CONFLICTING REVIEWS: JEFCA endorses aspartame despite WHO’s carcinogenicity assessment of the artificial sweetener
07/21/2023 // Belle Carter // Views

The World Health Organization (WHO) and the Joint Food and Agriculture Organization (FAO)/WHO Expert Committee of Food Additives (JECFA) recently released conflicting assessments on the use of the artificial non-sugar sweetener (NSS) – aspartame.

In the WHO's July 14 hazard and risk assessments of aspartame, the International Agency for Research on Cancer (IARC) classified the NSS used in diet sodas to most possibly cause cancers. On the other side of the coin, JECFA reaffirmed the acceptable daily intake of artificial sugar at 40 mg/kg body weight.

The recent IARC study published in the Lancet indicated that: "Aspartame was classified as 'possibly carcinogenic to humans' (Group 2B) based on 'limited' evidence for cancer in humans. There was also 'limited' evidence for cancer in experimental animals and 'limited' mechanistic evidence." (Related: Aspartame declared a POSSIBLE CARCINOGEN by WHO cancer arm, but regulatory agencies still insist it's safe.)

The WHO also recommended against the use of "false sugar" in general as it actually could not manage body weight and may increase the risk of noncommunicable diseases.

"The recommendation is based on the findings of a systematic review of the available evidence which suggests that the use of NSS does not confer any long-term benefit in reducing body fat in adults or children. Results of the review also suggest that there may be potential undesirable effects from long-term use of NSS, such as an increased risk of type 2 diabetes, cardiovascular diseases, and mortality in adults," the WHO website read.

Francesco Branca, WHO Director for Nutrition and Food Safety, pointed out that people would instead need to consider other ways to reduce free sugars intake, such as consuming food with naturally occurring sugars, like fruit, or unsweetened food and beverages.

"NSS are not essential dietary factors and have no nutritional value. People should reduce the sweetness of the diet altogether, starting early in life, to improve their health, he added.

As if not clearly coordinating within the organization, JEFCA issued on July 14 the summary and conclusion of the 96th meeting on safety evaluation of certain food additives, that yes, there is "no reason" to change the acceptable daily intake established between 0 and 40 mg/kg.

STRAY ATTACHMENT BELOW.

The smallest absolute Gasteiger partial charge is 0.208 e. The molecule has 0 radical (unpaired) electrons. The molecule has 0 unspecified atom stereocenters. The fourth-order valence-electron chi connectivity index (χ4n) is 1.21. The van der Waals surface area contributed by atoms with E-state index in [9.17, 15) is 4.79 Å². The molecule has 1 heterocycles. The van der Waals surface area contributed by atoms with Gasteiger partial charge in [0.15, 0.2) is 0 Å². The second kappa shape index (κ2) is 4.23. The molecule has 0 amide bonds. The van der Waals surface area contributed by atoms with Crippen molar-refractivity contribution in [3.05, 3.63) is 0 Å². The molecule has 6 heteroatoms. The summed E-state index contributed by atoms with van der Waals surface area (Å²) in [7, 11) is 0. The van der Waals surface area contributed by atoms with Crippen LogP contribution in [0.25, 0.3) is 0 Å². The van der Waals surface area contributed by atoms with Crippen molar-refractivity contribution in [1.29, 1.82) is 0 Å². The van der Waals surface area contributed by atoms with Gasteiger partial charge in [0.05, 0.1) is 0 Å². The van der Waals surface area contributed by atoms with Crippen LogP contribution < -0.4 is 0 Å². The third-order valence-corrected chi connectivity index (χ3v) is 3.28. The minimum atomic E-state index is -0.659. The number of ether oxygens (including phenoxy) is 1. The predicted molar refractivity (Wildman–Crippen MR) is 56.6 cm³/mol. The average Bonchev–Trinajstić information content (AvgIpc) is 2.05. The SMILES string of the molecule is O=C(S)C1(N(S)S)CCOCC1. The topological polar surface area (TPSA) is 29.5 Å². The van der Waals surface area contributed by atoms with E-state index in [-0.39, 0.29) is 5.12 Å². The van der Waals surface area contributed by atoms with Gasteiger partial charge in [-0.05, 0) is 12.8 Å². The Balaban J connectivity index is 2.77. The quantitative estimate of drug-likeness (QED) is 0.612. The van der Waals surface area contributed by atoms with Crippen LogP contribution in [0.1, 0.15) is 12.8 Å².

"Following oral exposure, aspartame is fully hydrolyzed in the gastrointestinal tract of humans and animals into three metabolites: phenylalanine, aspartic acid and methanol. The Committee, therefore, reaffirmed that there is no systemic exposure to aspartame after dietary exposure," the statement read. "The Committee concluded that there was no concern for genotoxicity of oral exposure to aspartame."

French publication Le Parisien highlighted in a recent article what could have influenced JEFCA to outrightly sway from the IARC classification and the May 2023 WHO guideline on the discouragement to use NSS. At least six out of 13 JECFA panel members have ties to the International Life Sciences Institute (ILSI), a longtime Coca-Cola front group. Also, the chair and vice chair of the JECFA panel have ties with the organization as well.

This a blatant display of conflict of interest as a regulatory group should never be in any way affiliated with any groups associated with food companies, in this case.

"ILSI claims to do science for the public good, but in reality, it is a pressure group for the ultra-processed food industry, Gary Ruskin, director of the American NGO US Right To Know (USRTK), slammed the conspiring organizations.

USRTK website cited the following JECFA panelists to have ILSI ties:

  • Sue Barlow, former member of an ILSI committee (ILSI International Food Biotechnology Committee)
  • Diane Benford (chair), former member of an ILSI Europe expert group
  • Richard Cantrill (vice-chair), former participant in an ILSI Europe panel
  • Jean-Charles Leblanc, former member of an ILSI Europe expert group
  • Josef Schlatter, former member of the ILSI Health and Environmental Sciences Institute (HESI) board of trustees
  • Michael DiNovi, former member of an ILSI Europe expert workgroup.

USRTK is a nonprofit investigative public health group that works to expose corporate wrongdoing and government failures that threaten health.

Check out for more news related to artificial sugar substitutes such as aspartame.

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